On July 5, 1716, Cotton Mather also penned a letter to the Royal Society of London. This was not odd, as the Boston naturalist often detailed his scientific findings. Yet this letter’s subject was somewhat curious — titled “a Triton”, the missive demonstrated Mather’s sincere belief in the existence of merpeople. The Royal Society of London fellow began by explaining that, until recently, he considered merpeople no more real than “centaurs or sphynxes”. Mather found myriad historical accounts of merpeople, ranging from the ancient Greek Demostratus, who witnessed a “Dried Triton . . . at ye Town of Tanagra”, to Pliny the Elder’s assertions of mermaids and tritons’ existence. Yet because “Plinyisums are of no great Reputation in our Dayes”, Mather noted, he passed off much of these ancient accounts as false. Mather’s “suspicions” of the existence of such creatures “had got more Strength given”, however, when he read sundry ancient accounts via well-respected European thinkers like Boaistuau and Bellonius.
Still, Mather was not totally convinced, at least until February 22, 1716, when “three honest and credible men, coming in a boat from Milford to Brainford (Connecticut)”, encountered a triton. Having heard this news at first hand, Mather could only exclaim, “now at last my credulity is entirely conquered, and I am compelled now to believe the existence of a triton”. As the creature fled the men, “they had a full view of him and saw his head, and face, and neck, and shoulders, and arms, and elbows, and breast, and back all of a human shape . . . [the] lower parts were those of a fish, and colored like a mackerel”. Though this “triton” escaped, it convinced Mather of merpeople’s existence. Maintaining that his story was not false, Mather promised the Royal Society that he would continue to relay “all New occurrences of Nature”.
The famous naturalist Carl Linnaeus also threw himself into investigating mermaids and tritons. Having read newspaper articles detailing mermaid sightings in Nyköping, Sweden, Linnaeus sent a letter to the Swedish Academy of Science in 1749 urging a hunt in which to “catch this animal alive or preserved in spirits”. Linnaeus admitted, “science does not have a certain answer of if the existence of mermaids is a fact or is a fable or imagination of some ocean fish”. Yet in his mind, the reward outweighed the risk, as the discovery of such a rare phenomenon “could result in one of the biggest discoveries that the Academy could possibly achieve and for which the whole world should thank the Academy”. Perhaps these creatures could reveal humankind’s origins? For Linnaeus — world-renowned for his contributions to taxonomical classification — this ancient mystery must be solved.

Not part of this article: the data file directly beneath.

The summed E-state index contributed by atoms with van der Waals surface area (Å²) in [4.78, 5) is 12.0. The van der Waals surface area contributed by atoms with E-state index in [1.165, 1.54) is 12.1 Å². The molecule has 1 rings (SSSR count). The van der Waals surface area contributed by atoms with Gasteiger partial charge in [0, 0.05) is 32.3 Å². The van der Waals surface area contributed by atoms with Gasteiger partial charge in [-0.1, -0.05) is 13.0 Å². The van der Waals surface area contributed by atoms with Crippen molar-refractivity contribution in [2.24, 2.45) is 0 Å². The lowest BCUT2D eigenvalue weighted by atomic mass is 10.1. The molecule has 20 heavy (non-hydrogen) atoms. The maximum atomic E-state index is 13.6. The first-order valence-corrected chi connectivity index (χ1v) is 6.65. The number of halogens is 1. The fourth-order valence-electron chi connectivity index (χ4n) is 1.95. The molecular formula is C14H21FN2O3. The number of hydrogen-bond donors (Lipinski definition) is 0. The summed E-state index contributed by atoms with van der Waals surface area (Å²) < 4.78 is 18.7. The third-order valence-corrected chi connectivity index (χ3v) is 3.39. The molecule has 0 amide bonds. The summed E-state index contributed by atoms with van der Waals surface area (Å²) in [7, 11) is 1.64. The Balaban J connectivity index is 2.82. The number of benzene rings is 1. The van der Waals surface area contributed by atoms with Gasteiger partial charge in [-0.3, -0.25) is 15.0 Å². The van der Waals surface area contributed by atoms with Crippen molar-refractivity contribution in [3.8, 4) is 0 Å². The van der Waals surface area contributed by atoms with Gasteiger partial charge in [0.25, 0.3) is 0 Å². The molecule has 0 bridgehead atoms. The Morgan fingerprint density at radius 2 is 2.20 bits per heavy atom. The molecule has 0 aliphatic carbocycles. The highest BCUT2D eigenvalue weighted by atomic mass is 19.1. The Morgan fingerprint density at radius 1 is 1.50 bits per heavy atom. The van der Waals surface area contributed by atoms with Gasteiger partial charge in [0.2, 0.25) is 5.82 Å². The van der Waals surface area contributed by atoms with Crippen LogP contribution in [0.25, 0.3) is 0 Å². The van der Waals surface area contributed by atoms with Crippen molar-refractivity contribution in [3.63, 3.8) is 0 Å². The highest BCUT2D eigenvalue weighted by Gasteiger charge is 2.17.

The Dutch artist Samuel Fallours also claimed to have discovered merpeople in a distant land, and in doing so set off a decades-long debate that spanned continents and media types. Fallours lived in Ambon, Indonesia, from 1706 to 1712 while serving as a clergy’s assistant for the Dutch East India Company. During Fallours’ tenure on a “Spice Island”, he drew various representations of native flora and fauna. One image happened to depict a mermaid, or “sirenne”. Fallours’ “sirenne” closely resembled the classic depiction of a mermaid, with long, sea-green hair, a pleasant face and a bare midsection that turned into a blue/green tail at the waist. This mermaid’s skin, however, was dark (with a slight greenish tinge), implying a similarity with the local indigenous population.
In the notes that accompanied Fallours’ original drawing, the Dutch artist contended that he “had this Syrene alive for four days in my house at Ambon in a tub of water”. Fallours’ son had brought it to him from the nearby island of Buru “where he purchased it from the blacks for two ells of cloth”. Eventually, the whimpering creature died of hunger, “not wishing to take any nourishment, neither fishes nor shell fishes, nor mosses or grasses”. After the mermaid’s death, Fallours “had the curiosity to lift its fins in front and in back and [found] it was shaped like a woman”. Fallours claimed that the specimen was subsequently relayed to Holland and lost. The story of this Ambon siren, however, had only just begun.
Years before Louis Renard, a French-born book dealer living in Amsterdam, even published a version of Fallours’ “sirenne” in his own Poissons, ecrevisses et crabes (1719), Fallours’ images had already enjoyed wide distribution. Yet, because of the unusually bright colours and fantastic creatures represented in Fallours’ drawings, many doubted their accuracy and veracity. Renard was especially worried about the validity of Fallours’ sirenne, exclaiming, “I am even afraid the monster represented under the name of mermaid . . . needs to be rectified.”